Justia U.S. 6th Circuit Court of Appeals Opinion Summaries

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McReynolds and 17 codefendants were charged under federal drug laws. McReynolds was charged only under 21 U.S.C. 841(a)(1) and 846. Only McReynolds went to trial. He admitted selling drugs but argued that he was not a member of the conspiracy. There was testimony that McReynolds was in contact with the conspiracy’s leader every few days to buy drugs. The conspiracy’s supplier and its leader mentioned each of the other codefendants in their plea agreements but did not mention McReynolds. None of the searches returned any evidence associated with McReynolds. A cooperating codefendant testified that McReynolds was a conspiracy member. Confidential informant A.A. testified to buying drugs from McReynolds. The jury returned a guilty verdict and found the amount of controlled substances attributable to McReynolds beyond a reasonable doubt to be “less than 100 grams” of heroin and “less than 500 grams” of cocaine. The PSR combined the amounts from the codefendants’ plea agreements with the sales to A.A. for the total quantity of over 750 grams of heroin, over 700 grams of cocaine, and over 250 grams of crack. After a firearm enhancement, McReynolds’ guidelines range was 151-181 months’ imprisonment. The Sixth Circuit affirmed the conviction but vacated the 151-month sentence. The indictment sufficiently alleged that McReynolds had “knowingly conspired and agreed” with the other coconspirators. A court cannot hold a defendant to the entire conspiracy-wide drug amounts without any particularized findings as to why it is doing so. View "United States v. McReynolds" on Justia Law

Posted in: Criminal Law
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Hargett, born in 1965, has a high-school education and previously worked as a semi-truck driver, municipal worker, maintenance mechanic, and industrial cleaner. He last worked in March 2015. Hargett applied for disability insurance benefits; he had high blood pressure, type-two diabetes, curvature of the spine, and COPD. Hargett’s primary care physician, Lucardie, referred Hargett to a physical therapist for a functional capacity evaluation (FCE), which indicated that Hargett had a maximum lifting capacity of 35 pounds and maximum carrying capacity of 20 pounds--the “medium strength” category-- but that Hargett could continuously stand for no more than five minutes; could continuously walk for no more than 0.1 miles; could never balance while standing, crouching, or walking; and could never crouch, stoop, or crawl. Lucardie reviewed and signed the FCE. An ALJ denied Hargett’s claim, finding that Hargett retained the residual functional capacity to perform light work. The ALJ gave only “partial weight” to the FCE, discounting its indication that Hargett’s ability to stand or walk did not meet any standard for work activity. The Sixth Circuit vacated. The ALJ should have considered the FCE as a treating-source opinion, which, in 2015, had to be given controlling weight if “well-supported by medically acceptable clinical and laboratory diagnostic techniques” and “not inconsistent with the other substantial evidence.” The error was not harmless. View "Hargett v. Commissioner of Social Security" on Justia Law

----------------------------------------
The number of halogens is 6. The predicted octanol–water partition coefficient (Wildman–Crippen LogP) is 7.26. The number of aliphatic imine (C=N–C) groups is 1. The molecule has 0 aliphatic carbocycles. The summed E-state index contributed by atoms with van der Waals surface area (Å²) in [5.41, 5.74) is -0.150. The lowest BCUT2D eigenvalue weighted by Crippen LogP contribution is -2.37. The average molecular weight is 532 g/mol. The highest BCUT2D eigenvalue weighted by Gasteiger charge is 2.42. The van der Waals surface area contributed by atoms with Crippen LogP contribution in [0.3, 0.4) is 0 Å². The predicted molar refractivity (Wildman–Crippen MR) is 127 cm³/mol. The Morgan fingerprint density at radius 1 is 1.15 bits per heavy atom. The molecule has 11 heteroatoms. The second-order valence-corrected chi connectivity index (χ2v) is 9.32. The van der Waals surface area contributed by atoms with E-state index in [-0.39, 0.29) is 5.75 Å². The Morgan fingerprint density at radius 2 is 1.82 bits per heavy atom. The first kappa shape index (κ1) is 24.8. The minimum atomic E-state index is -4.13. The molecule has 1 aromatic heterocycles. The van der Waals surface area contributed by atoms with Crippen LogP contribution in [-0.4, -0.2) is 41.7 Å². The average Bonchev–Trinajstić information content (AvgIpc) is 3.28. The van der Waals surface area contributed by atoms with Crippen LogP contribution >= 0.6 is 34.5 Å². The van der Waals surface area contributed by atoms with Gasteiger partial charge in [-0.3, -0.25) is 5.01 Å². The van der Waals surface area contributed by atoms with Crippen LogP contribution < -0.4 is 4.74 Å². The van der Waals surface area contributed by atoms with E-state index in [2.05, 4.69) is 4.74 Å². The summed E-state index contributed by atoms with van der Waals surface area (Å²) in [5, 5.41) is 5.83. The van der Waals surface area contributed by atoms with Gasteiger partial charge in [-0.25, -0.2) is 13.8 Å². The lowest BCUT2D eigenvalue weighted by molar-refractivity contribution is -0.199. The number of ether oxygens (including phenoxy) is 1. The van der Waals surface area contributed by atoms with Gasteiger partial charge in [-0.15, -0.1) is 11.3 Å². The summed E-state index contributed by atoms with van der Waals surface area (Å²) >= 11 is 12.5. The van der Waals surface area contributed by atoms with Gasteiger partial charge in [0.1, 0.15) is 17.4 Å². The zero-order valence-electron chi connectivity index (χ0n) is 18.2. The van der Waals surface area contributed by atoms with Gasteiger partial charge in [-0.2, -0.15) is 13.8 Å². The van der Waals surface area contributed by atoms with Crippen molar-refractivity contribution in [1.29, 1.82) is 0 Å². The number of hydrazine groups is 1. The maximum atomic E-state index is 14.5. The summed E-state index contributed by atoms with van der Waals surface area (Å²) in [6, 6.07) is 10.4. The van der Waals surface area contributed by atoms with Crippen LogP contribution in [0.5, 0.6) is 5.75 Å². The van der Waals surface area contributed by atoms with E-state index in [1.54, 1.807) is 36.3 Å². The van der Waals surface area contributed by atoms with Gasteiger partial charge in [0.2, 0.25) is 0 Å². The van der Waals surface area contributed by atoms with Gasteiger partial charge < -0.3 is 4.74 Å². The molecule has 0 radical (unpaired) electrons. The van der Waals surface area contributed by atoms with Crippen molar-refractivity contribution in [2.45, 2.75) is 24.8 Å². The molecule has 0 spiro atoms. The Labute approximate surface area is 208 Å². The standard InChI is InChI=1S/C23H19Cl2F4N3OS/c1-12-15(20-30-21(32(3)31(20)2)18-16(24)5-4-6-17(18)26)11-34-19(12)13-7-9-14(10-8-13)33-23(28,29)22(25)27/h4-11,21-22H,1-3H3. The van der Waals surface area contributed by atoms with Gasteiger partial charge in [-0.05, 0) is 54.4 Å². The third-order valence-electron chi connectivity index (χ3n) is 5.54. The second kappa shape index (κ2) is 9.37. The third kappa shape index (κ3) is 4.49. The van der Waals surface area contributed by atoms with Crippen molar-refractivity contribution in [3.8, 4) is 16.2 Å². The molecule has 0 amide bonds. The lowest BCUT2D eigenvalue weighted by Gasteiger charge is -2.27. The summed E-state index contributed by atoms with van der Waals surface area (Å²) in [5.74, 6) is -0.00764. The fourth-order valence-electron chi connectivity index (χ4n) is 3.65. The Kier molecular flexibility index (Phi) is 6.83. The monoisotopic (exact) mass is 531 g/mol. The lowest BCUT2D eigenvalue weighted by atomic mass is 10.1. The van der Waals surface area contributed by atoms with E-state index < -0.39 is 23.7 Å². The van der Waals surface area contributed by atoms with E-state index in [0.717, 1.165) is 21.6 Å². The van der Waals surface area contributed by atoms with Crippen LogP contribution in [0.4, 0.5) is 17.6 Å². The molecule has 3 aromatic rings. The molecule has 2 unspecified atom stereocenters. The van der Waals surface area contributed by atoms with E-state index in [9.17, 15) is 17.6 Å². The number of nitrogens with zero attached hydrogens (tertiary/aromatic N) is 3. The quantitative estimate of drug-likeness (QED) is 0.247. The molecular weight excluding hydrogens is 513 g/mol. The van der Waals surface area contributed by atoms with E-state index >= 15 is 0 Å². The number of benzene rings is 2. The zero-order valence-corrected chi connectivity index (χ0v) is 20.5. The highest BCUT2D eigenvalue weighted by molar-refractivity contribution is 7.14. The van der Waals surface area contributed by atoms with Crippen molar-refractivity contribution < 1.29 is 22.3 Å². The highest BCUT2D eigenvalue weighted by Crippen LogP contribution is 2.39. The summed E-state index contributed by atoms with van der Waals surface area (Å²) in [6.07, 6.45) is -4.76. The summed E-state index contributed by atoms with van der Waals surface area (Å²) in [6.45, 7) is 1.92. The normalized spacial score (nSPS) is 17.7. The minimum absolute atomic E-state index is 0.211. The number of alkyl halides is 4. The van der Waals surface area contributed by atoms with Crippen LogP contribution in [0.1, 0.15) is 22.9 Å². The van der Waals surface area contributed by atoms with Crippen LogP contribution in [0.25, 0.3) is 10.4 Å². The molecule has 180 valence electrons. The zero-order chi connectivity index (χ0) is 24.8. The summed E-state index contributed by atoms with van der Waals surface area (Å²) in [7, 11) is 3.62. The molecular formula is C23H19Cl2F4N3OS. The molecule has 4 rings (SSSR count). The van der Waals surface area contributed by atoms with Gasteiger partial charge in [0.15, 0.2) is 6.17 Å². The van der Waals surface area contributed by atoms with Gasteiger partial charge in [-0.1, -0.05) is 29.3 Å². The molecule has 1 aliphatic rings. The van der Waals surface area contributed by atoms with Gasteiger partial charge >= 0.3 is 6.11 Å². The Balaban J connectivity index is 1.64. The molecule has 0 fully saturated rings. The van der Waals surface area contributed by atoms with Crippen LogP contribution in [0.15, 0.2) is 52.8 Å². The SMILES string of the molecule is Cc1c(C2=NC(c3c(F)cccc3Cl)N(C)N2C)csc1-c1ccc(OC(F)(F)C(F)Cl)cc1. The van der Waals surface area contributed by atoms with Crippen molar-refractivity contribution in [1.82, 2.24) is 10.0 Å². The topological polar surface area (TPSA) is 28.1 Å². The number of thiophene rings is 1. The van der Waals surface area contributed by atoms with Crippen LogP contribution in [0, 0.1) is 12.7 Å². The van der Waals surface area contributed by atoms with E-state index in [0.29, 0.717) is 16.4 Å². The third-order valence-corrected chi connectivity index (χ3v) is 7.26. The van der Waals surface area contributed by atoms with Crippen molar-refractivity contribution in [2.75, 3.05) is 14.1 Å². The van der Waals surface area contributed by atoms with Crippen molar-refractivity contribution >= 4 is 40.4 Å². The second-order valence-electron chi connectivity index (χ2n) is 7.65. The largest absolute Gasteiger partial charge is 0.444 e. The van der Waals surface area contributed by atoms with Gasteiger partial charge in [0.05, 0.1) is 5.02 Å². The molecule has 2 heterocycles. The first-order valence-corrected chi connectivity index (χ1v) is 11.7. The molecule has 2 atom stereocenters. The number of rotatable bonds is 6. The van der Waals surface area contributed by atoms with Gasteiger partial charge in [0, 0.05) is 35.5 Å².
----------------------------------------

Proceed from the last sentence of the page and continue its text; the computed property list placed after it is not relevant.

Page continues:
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Koger, an inmate of the Ohio Department of Rehabilitation and Correction (ODRC), is a practicing Rastafarian. Between 2006 and 2018, Koger made several religious-practice accommodation requests, including requests to grow his dreadlocks, keep a religious diet, observe fasts, and commune with other Rastafarians. Alleging that ODRC’s responses were inadequate, Koger brought these claims under the Religious Land Use and Institutionalized Persons Act (RLUIPA) and 42 U.S.C. 1983 against several ODRC officials. The district court granted the defendants summary judgment. The Sixth Circuit affirmed in part. Koger has not shown that the prison’s grooming policy, which provides for an individualized determination of whether an inmate’s hair is “searchable,” prevents him from growing his locks naturally and, therefore, cannot “demonstrate that [the] prison policy substantially burdens [his] religious practice.” It is not clear that ODRC denied Koger the ability to commune with fellow Rastafarians. The court reversed in part. The defendants did not present any government interest to justify the denial of Koger’s religious diet requests. Koger sufficiently alleged equal protection violations. View "Koger v. Mohr" on Justia Law